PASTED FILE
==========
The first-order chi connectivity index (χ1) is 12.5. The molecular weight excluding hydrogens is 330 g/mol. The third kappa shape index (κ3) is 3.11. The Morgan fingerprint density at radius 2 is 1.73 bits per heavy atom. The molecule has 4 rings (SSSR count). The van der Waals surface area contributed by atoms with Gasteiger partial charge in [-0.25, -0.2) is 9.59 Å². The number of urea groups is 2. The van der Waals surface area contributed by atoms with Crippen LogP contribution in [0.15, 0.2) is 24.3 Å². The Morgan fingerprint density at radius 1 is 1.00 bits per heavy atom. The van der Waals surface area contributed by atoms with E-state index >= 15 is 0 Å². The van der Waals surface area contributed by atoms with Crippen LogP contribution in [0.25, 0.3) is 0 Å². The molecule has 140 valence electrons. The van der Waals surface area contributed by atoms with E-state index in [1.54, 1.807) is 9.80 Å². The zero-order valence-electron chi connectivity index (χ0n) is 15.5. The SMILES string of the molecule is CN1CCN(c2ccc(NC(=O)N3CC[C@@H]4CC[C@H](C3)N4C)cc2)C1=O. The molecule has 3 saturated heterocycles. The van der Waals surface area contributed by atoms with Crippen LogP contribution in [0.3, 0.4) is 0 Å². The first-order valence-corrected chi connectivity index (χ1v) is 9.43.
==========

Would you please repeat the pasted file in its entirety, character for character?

The first-order chi connectivity index (χ1) is 12.5. The molecular weight excluding hydrogens is 330 g/mol. The third kappa shape index (κ3) is 3.11. The Morgan fingerprint density at radius 2 is 1.73 bits per heavy atom. The molecule has 4 rings (SSSR count). The van der Waals surface area contributed by atoms with Gasteiger partial charge in [-0.25, -0.2) is 9.59 Å². The number of urea groups is 2. The van der Waals surface area contributed by atoms with Crippen LogP contribution in [0.15, 0.2) is 24.3 Å². The Morgan fingerprint density at radius 1 is 1.00 bits per heavy atom. The van der Waals surface area contributed by atoms with E-state index >= 15 is 0 Å². The van der Waals surface area contributed by atoms with Crippen LogP contribution in [0.25, 0.3) is 0 Å². The molecule has 140 valence electrons. The van der Waals surface area contributed by atoms with E-state index in [1.54, 1.807) is 9.80 Å². The zero-order valence-electron chi connectivity index (χ0n) is 15.5. The SMILES string of the molecule is CN1CCN(c2ccc(NC(=O)N3CC[C@@H]4CC[C@H](C3)N4C)cc2)C1=O. The molecule has 3 saturated heterocycles. The van der Waals surface area contributed by atoms with Crippen LogP contribution in [0.3, 0.4) is 0 Å². The first-order valence-corrected chi connectivity index (χ1v) is 9.43.